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The politics of economic transition : 'shock therapy' in Poland 1990-1991

Spiro, Nicholas (1998) The politics of economic transition : 'shock therapy' in Poland 1990-1991. Doctor of Philosophy (PhD) thesis, University of Kent. (doi:10.22024/UniKent/01.02.85980) (KAR id:85980)

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Official URL:
https://doi.org/10.22024/UniKent/01.02.85980

Abstract

In the context of the profound transformative developments in Eastern Europe since 1989. this study examines the political conception and evolution of 'shock therapy' in Poland. As the region's pioneer of neo-liberal engineering, Poland embarked on its post-communist reforms with a singular determination to eliminate hyperinflation and transfer the bulk of its state enterprises into private hands. Emboldened by a unique window of opportunity in the secondhalf of 1989 and driven by a philosophical attraction to Anglo-Saxon-style capitalism. Finance Minister Leszek Balcerowicz's actions epitomised the 'transition' perspective. Emphasising political imperatives in moments of accelerated change, conventional models, and a technocratic agenda, the 'transition' school chose Poland as its exemplary pupil. The 'adaptation' perspective. by contrast, defended by social democrats such as Ryszard Bugaj, recognised the constraints Polish reformers faced in departing from central planning, notably in their efforts to rid state firms of their self-managed status. Stressing the legacies of the past, indigenous structures, and a negotiated framework, the 'adaptation' school eschews sharp historical demarcations and uniform blueprints. Focusing on the endogenous aspects of the Polish transformation. this research demonstrates the need for a multifaceted evolutionary approach in which the 'transition' perspective offers insights on the foundations of 'shock therapy' while the 'adaptation' perspective underscores the significance of the self-management inheritance: the former, it is argued, helps explain the success of macroeconomic stabilisation while the latter reveals the impediments to large-scale privatisation. Four political variants of Polish neo-liberalism are presented in the context of a well-defined policy regime which became entrenched during the 1990-1991 years. The spurious 'shock therapy versus gradualism' debate is then explored in order to illustrate the importance of initial conditions - the Hungarian route being of particular relevance. Finally, the views of the standard bearers of both schools, Jeffrey Sachs and John Gray, are discussed, if only to emphasise the need for clarity and specificity in the reform debates.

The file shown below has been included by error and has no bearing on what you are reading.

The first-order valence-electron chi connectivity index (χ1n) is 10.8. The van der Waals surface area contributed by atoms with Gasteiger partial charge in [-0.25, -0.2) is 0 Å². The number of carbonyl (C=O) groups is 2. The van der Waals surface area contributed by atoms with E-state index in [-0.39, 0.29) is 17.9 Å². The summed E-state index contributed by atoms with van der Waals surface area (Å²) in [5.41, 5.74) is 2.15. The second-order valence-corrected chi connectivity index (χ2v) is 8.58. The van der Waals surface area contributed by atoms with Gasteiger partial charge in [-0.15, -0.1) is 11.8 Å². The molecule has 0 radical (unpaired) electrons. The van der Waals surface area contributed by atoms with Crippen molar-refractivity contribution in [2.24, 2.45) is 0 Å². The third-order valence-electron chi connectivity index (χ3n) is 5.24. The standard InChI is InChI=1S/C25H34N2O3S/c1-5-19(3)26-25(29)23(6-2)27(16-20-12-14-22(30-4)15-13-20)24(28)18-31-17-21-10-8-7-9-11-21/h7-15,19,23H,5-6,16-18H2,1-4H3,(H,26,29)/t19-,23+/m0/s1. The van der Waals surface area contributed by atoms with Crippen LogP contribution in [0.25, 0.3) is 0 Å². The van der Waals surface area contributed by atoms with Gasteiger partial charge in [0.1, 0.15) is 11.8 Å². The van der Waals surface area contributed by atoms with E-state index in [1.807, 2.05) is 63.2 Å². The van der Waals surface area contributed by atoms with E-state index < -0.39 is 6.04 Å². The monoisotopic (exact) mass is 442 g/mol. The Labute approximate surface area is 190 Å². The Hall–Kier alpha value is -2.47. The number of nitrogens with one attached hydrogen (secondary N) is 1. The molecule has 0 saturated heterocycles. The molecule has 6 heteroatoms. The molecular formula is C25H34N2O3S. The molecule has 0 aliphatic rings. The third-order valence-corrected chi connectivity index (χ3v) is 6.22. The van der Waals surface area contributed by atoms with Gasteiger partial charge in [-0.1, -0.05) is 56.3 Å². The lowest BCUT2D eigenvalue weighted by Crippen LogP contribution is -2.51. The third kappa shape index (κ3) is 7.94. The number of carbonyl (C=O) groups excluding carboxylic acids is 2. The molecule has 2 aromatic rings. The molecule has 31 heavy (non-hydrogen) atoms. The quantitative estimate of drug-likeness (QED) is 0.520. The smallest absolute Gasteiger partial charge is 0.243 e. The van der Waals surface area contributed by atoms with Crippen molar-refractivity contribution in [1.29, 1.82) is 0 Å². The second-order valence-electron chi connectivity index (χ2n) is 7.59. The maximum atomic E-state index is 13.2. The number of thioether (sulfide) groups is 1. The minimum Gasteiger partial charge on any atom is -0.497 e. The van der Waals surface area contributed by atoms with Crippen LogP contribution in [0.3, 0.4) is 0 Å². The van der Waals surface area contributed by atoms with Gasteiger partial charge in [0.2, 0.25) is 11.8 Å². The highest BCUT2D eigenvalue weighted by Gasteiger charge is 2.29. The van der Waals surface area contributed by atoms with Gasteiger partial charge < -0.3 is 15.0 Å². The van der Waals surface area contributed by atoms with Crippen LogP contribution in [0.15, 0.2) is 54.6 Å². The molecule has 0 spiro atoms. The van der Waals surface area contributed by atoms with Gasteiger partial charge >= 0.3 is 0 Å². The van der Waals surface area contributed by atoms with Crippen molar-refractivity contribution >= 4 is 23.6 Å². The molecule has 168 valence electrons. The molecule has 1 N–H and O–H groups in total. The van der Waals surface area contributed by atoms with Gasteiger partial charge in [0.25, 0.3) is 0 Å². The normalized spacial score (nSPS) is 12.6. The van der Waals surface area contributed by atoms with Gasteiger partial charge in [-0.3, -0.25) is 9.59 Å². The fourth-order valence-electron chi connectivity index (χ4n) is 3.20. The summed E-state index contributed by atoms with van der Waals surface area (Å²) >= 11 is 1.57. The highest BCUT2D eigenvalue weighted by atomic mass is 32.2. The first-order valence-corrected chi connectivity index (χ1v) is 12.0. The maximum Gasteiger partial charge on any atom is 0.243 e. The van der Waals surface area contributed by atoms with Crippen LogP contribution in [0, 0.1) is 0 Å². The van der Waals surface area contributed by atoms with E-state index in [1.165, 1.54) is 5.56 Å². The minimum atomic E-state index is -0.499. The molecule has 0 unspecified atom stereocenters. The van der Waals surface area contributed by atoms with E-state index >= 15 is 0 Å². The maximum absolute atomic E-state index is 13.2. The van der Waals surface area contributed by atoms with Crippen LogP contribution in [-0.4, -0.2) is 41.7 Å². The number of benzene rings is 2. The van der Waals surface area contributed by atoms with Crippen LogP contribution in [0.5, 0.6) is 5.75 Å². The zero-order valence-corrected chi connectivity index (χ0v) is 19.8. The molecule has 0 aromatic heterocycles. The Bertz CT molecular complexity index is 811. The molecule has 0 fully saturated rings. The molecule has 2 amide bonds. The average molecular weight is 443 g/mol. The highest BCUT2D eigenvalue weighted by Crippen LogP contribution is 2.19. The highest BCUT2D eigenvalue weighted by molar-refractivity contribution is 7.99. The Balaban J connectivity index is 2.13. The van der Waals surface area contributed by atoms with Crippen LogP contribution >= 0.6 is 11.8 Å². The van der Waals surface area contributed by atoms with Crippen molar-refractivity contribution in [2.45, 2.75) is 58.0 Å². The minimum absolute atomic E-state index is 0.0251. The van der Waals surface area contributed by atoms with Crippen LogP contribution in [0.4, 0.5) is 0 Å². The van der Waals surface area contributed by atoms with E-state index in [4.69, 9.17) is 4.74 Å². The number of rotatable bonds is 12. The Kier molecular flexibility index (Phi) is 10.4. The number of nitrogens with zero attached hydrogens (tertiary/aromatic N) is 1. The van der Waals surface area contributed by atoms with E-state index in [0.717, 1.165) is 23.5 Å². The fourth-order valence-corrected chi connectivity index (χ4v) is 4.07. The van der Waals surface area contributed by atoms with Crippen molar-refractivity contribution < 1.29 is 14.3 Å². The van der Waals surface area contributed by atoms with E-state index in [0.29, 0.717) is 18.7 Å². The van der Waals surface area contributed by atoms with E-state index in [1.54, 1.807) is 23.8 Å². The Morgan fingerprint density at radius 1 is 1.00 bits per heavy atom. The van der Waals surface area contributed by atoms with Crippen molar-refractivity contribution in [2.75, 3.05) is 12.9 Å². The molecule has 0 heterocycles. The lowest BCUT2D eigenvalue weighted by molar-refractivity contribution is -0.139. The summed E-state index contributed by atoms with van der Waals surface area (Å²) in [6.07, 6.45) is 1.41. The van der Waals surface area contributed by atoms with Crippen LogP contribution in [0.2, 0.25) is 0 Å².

Item Type: Thesis (Doctor of Philosophy (PhD))
DOI/Identification number: 10.22024/UniKent/01.02.85980
Additional information: This thesis has been digitised by EThOS, the British Library digitisation service, for purposes of preservation and dissemination. It was uploaded to KAR on 09 February 2021 in order to hold its content and record within University of Kent systems. It is available Open Access using a Creative Commons Attribution, Non-commercial, No Derivatives (https://creativecommons.org/licenses/by-nc-nd/4.0/) licence so that the thesis and its author, can benefit from opportunities for increased readership and citation. This was done in line with University of Kent policies (https://www.kent.ac.uk/is/strategy/docs/Kent%20Open%20Access%20policy.pdf). If you feel that your rights are compromised by open access to this thesis, or if you would like more information about its availability, please contact us at ResearchSupport@kent.ac.uk and we will seriously consider your claim under the terms of our Take-Down Policy (https://www.kent.ac.uk/is/regulations/library/kar-take-down-policy.html).
Uncontrolled keywords: Political science, Poland
Subjects: J Political Science > JA Political science (General)
H Social Sciences > HF Commerce
Divisions: Divisions > Division of Human and Social Sciences > School of Politics and International Relations
SWORD Depositor: SWORD Copy
Depositing User: SWORD Copy
Date Deposited: 29 Oct 2019 16:23 UTC
Last Modified: 16 Nov 2021 10:27 UTC
Resource URI: https://kar.kent.ac.uk/id/eprint/85980 (The current URI for this page, for reference purposes)
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